BROMAGE: Yes. There's a clear difference that we're seeing between school-aged children from 4 years old up to about 12 to 13 years old. They definitely can be infected. And they have a little bit of a harder time infecting others, and they don't really seem to be the ones that are moving the virus around through the classroom or through the community.

So, we have sort of a goldilocks zone again with this virus with that age. So, what we're really looking for there is comfortable masks that they don't touch very much so comfort becomes important when you're young, because the more uncomfortable it is, the more often the hands come on it. And when the hands come on it, they start touching surfaces as well and we start creating other problems. So, comfort is the most important thing for those younger children. But when we start getting up to 13, 14, 15, they start to behave much more like adults in regard to infection and transmission. And so, we then need to look at better quality masks to make sure that what they're breathing out is not building up in the air, is not landing on others. But then also providing them a little bit of protection when their breathing in through that mask, so it's filtering what others are doing.

So there needs to be adjustments in those safety equipment, in those personal protective equipment that kids are wearing depending on the risks that they face and the role in the dynamics of transmission through the population.

BERMAN: Professor Erin Bromage, thank you so much for being with us. I want people to read your piece because you get into how frustrating it is for you as a parent. You want your kids to be doing as much as they possibly can. You want them at soccer practice which you coach, you want them in school, if they can be there, but you've got to take it as a whole and measure all of it with science. So, thanks so much for laying it out for us.

BROMAGE: Thank you, John.

CAMEROTA: We want to take a moment now to remember some of the more than 137,000 Americans killed by coronavirus.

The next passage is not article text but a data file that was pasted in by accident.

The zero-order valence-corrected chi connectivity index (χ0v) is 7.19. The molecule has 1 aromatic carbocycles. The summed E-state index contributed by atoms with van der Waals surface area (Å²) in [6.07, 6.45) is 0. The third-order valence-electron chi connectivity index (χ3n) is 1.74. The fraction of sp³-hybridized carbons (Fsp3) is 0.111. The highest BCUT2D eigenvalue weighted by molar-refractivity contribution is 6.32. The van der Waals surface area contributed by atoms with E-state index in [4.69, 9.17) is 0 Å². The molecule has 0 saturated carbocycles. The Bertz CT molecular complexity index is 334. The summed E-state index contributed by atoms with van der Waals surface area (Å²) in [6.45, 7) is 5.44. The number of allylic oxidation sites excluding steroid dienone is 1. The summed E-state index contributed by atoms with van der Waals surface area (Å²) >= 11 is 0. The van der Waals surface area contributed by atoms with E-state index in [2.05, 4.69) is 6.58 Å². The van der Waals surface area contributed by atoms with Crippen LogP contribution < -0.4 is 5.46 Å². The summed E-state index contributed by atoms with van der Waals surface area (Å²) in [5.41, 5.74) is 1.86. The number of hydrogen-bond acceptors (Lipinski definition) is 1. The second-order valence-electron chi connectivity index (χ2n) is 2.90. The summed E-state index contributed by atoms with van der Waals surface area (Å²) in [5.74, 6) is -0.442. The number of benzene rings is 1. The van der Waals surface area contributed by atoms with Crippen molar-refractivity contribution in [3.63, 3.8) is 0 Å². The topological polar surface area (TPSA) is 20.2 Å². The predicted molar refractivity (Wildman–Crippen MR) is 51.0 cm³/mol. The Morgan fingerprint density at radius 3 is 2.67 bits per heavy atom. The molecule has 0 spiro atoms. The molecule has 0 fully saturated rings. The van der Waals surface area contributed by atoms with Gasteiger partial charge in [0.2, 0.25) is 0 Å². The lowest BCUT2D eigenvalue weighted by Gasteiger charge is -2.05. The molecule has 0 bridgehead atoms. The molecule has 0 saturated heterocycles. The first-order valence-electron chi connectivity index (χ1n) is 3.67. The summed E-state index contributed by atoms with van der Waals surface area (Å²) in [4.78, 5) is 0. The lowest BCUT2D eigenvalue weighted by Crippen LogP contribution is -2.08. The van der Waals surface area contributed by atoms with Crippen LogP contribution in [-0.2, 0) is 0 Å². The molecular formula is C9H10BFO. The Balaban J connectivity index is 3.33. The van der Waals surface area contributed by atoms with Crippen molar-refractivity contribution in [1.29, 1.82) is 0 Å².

11-year-old Daequan Wimberly of Miami-Dade is the youngest person to die in the state of Florida. His father, who has also tested positive, described Daequan as full of life and active in church. His son had severe underlying health conditions.

Master police officer Robert Hall served for more than three decades in the Columbia, South Carolina police department. He was a valuable member of the special events unit, assisting with traffic control and security during special events and most recently during protests. Officer Hall was 57.

And Danh Tran was planning to marry his fiance, Jessica, but they had to reschedule because of the pandemic, then he got sick. The 34-year- old Vancouver man had no underlying conditions. His family describes him as a respected, fun-loving, and friendly person whose smile never failed to light up a room.

We'll be right back.



CAMEROTA: Lawyers for President Trump are expected to challenge a subpoena from the Manhattan D.A. this morning over Donald Trump's tax records. One week ago, the Supreme Court ruled that the president does not have immunity against a state grand jury investigation.

Joining us now is David Enrich. He's the business investigations editor at "The New York Times" and the author of "Dark Towers: Deutsche Bank, Donald Trump, and an Epic Trail of Destruction."

David, thank you so much for being here.


CAMEROTA: So, if the Supreme Court already ruled that the president is not immune from a grand jury investigation or subpoena, what exactly are President Trump's lawyers trying to do today?

ENRICH: Well, the Supreme Court also ruled that the Trump family could try and fight this in other ways back in the lower court. So, that's exactly what the Trump family is about to do. And this really is not so much an effort to quash these subpoenas as much as it's an effort to just buy some time. It really delays the day at which Trump's tax returns are handed over to prosecutors.

And so, really this is a play for time. I think they're trying to get the tax returns out of everyone's hands at least until after the election.

CAMEROTA: So, you think it's a fait accompli that at some point, a grand jury will see these tax records?

ENRICH: I mean, I wouldn't go quite that far. But I think that's the overwhelming probability. At this point, the arguments that it sounds like that Trump is going - or Trump's lawyers will make today is basically that this investigation by Cy Vance, the district attorney, is politically motivated. And therefore, legally invalid which strikes to me as a pretty big stretch.


CAMEROTA: Well, Cy Vance has a different argument. Basically, that the clock is ticking. I'll read you what their court filing said yesterday.

"Given the age of many of the transactions at issue in the grand jury's investigation, issues could arise in the near future concerning the applicable statutes of limitations."